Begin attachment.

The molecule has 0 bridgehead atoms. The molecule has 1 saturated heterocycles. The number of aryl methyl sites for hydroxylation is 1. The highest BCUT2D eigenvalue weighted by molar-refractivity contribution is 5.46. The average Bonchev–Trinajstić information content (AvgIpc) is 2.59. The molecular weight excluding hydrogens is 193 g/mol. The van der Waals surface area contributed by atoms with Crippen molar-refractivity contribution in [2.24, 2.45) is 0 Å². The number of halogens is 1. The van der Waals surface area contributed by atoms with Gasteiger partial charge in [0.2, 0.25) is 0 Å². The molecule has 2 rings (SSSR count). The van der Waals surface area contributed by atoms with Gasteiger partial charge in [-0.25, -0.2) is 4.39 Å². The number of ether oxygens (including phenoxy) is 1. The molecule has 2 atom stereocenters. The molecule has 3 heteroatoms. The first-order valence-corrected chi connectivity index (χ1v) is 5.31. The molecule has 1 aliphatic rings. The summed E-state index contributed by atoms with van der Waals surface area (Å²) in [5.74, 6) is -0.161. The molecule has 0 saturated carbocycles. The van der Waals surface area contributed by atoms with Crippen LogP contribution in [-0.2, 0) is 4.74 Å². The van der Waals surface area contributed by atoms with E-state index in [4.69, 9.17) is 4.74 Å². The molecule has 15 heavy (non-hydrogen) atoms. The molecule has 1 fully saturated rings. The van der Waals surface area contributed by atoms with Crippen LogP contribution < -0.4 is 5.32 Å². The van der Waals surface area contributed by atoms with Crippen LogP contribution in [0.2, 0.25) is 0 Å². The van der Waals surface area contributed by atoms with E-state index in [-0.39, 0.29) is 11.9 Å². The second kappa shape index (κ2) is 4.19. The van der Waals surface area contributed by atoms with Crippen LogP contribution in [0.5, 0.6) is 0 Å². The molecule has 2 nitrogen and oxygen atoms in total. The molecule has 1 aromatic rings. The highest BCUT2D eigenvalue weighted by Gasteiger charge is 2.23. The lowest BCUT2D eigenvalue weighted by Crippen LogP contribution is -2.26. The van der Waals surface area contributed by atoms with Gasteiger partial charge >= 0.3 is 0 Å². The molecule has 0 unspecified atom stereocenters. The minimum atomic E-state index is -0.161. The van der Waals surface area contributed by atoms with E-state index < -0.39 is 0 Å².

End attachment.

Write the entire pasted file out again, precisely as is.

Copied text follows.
The molecule has 0 bridgehead atoms. The molecule has 1 saturated heterocycles. The number of aryl methyl sites for hydroxylation is 1. The highest BCUT2D eigenvalue weighted by molar-refractivity contribution is 5.46. The average Bonchev–Trinajstić information content (AvgIpc) is 2.59. The molecular weight excluding hydrogens is 193 g/mol. The van der Waals surface area contributed by atoms with Crippen molar-refractivity contribution in [2.24, 2.45) is 0 Å². The number of halogens is 1. The van der Waals surface area contributed by atoms with Gasteiger partial charge in [0.2, 0.25) is 0 Å². The molecule has 2 rings (SSSR count). The van der Waals surface area contributed by atoms with Gasteiger partial charge in [-0.25, -0.2) is 4.39 Å². The number of ether oxygens (including phenoxy) is 1. The molecule has 2 atom stereocenters. The molecule has 3 heteroatoms. The first-order valence-corrected chi connectivity index (χ1v) is 5.31. The molecule has 1 aliphatic rings. The summed E-state index contributed by atoms with van der Waals surface area (Å²) in [5.74, 6) is -0.161. The molecule has 0 saturated carbocycles. The van der Waals surface area contributed by atoms with Crippen LogP contribution in [-0.2, 0) is 4.74 Å². The van der Waals surface area contributed by atoms with E-state index in [4.69, 9.17) is 4.74 Å². The molecule has 15 heavy (non-hydrogen) atoms. The molecule has 1 fully saturated rings. The van der Waals surface area contributed by atoms with Crippen LogP contribution < -0.4 is 5.32 Å². The van der Waals surface area contributed by atoms with Crippen LogP contribution in [0.2, 0.25) is 0 Å². The van der Waals surface area contributed by atoms with E-state index in [-0.39, 0.29) is 11.9 Å². The second kappa shape index (κ2) is 4.19. The van der Waals surface area contributed by atoms with Crippen LogP contribution in [0.5, 0.6) is 0 Å². The molecule has 2 nitrogen and oxygen atoms in total. The molecule has 1 aromatic rings. The highest BCUT2D eigenvalue weighted by Gasteiger charge is 2.23. The lowest BCUT2D eigenvalue weighted by Crippen LogP contribution is -2.26. The van der Waals surface area contributed by atoms with Gasteiger partial charge >= 0.3 is 0 Å². The molecule has 0 unspecified atom stereocenters. The minimum atomic E-state index is -0.161. The van der Waals surface area contributed by atoms with E-state index < -0.39 is 0 Å².